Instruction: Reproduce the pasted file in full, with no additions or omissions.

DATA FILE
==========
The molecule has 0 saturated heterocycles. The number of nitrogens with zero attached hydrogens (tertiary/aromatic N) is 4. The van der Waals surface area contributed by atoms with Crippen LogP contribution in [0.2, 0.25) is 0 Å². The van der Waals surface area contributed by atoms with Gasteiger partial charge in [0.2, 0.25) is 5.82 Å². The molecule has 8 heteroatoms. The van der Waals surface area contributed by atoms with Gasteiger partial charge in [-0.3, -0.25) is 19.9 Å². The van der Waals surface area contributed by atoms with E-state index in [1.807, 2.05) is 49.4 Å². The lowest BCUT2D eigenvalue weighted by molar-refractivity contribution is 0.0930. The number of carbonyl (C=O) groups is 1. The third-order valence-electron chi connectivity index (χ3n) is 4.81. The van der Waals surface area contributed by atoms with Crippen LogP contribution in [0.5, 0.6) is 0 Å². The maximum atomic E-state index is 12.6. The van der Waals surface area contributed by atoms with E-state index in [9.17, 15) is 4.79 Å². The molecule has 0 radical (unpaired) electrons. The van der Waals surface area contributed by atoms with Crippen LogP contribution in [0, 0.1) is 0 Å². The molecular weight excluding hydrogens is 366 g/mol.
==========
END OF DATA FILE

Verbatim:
The molecule has 0 saturated heterocycles. The number of nitrogens with zero attached hydrogens (tertiary/aromatic N) is 4. The van der Waals surface area contributed by atoms with Crippen LogP contribution in [0.2, 0.25) is 0 Å². The van der Waals surface area contributed by atoms with Gasteiger partial charge in [0.2, 0.25) is 5.82 Å². The molecule has 8 heteroatoms. The van der Waals surface area contributed by atoms with Gasteiger partial charge in [-0.3, -0.25) is 19.9 Å². The van der Waals surface area contributed by atoms with E-state index in [1.807, 2.05) is 49.4 Å². The lowest BCUT2D eigenvalue weighted by molar-refractivity contribution is 0.0930. The number of carbonyl (C=O) groups is 1. The third-order valence-electron chi connectivity index (χ3n) is 4.81. The van der Waals surface area contributed by atoms with Crippen LogP contribution in [0.5, 0.6) is 0 Å². The maximum atomic E-state index is 12.6. The van der Waals surface area contributed by atoms with E-state index in [9.17, 15) is 4.79 Å². The molecule has 0 radical (unpaired) electrons. The van der Waals surface area contributed by atoms with Crippen LogP contribution in [0, 0.1) is 0 Å². The molecular weight excluding hydrogens is 366 g/mol.